First published by Mesquite Local News June 19, 2014
Following the death of her 47-year-old daughter, a former employee of my deceased husband sent me a letter and near the end of it, she wrote: “Vern was a wonderful boss and my hero. He paid attention to me whether I was talking about work or non-work-related issues. He cared about the problems I encountered as a single mother. He remembered my children’s names, ages and what sports each of them played. He cared about me and my family and that meant a lot. When I learned that you had written a book about your grief following his death, I bought it, read it and enjoyed it. After my daughter’s death, I read it again and found it very comforting.”
I was pleased to learn that my book had helped someone. I was even more pleased to know that my husband had been appreciated for his genuine caring and willingness to engage in life. This unexpected letter reminded me that we all need to be fully engaged in life.
I’m going to spend less time doing robotic, routine activities that leave my mind numb and spent more time engaged in life. I’ll begin the process by reflecting on the following lessons and tips that I learned on the front porches of my youth.
“Love the one you’re with.” Loving others is good. However, loving yourself is more important. After all, you spend more time with yourself than anyone else.
“To thy own self be true.” When you represent yourself to others as something other than what you really are, you are robbing them of the chance to know the real you. Hence, if engagement happens at all, it happens under false pretences and isn’t much fun.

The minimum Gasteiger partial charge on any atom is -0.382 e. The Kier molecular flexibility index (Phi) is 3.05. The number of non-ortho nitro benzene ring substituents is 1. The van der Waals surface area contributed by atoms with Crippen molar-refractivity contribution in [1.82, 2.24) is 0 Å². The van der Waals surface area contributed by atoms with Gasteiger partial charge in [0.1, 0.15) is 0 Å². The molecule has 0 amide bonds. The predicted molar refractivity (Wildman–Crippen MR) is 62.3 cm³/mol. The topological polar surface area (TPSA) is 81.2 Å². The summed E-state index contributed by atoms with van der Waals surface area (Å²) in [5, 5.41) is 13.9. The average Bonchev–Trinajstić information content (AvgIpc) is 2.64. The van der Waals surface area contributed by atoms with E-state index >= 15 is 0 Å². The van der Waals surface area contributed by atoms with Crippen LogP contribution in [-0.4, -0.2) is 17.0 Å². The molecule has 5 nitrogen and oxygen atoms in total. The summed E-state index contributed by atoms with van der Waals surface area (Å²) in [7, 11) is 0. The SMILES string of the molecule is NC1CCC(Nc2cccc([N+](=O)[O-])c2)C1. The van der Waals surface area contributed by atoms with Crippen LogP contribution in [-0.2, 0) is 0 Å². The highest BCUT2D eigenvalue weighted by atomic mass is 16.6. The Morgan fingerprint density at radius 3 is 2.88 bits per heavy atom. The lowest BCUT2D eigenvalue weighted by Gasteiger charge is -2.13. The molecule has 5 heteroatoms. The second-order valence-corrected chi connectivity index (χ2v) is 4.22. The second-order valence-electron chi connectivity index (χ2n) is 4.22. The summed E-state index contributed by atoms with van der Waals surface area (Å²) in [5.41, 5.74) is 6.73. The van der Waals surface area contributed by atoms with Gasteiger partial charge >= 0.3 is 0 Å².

“Don’t talk to strangers.” Worst advice I ever had. Spontaneous conversation between those who don’t know each other is great fun. To me, there are no strangers, only friends I haven’t met yet. If I didn’t talk to ‘strangers’ I would have far fewer friends.
“Be engaged in NOW!” Life is a state of being. To move from being to living, make time to be engaged in NOW – what is happening at this moment in time.
“Go out, see the world.” Better yet, don’t just see the world, participate in whatever strikes your fancy – as long as it does no harm to others.
“Do spontaneous acts of silliness.” Random acts of kindness are nice. However, random acts of silliness are more engaging. Try putting a little wiggle in your walk, a little giggle in your talk or flashing an occasional sly grin, like the cat that ate the canary. A random grin drives folks crazy trying to figure out why you are grinning.
Betty Freeman Haines, an author, lives in Mesquite, NV. Her books/e-books, Reluctant Heroand Grieving Sucks or Does It, can be ordered from Amazon.com. Share your thoughts and opinions with her at firstname.lastname@example.org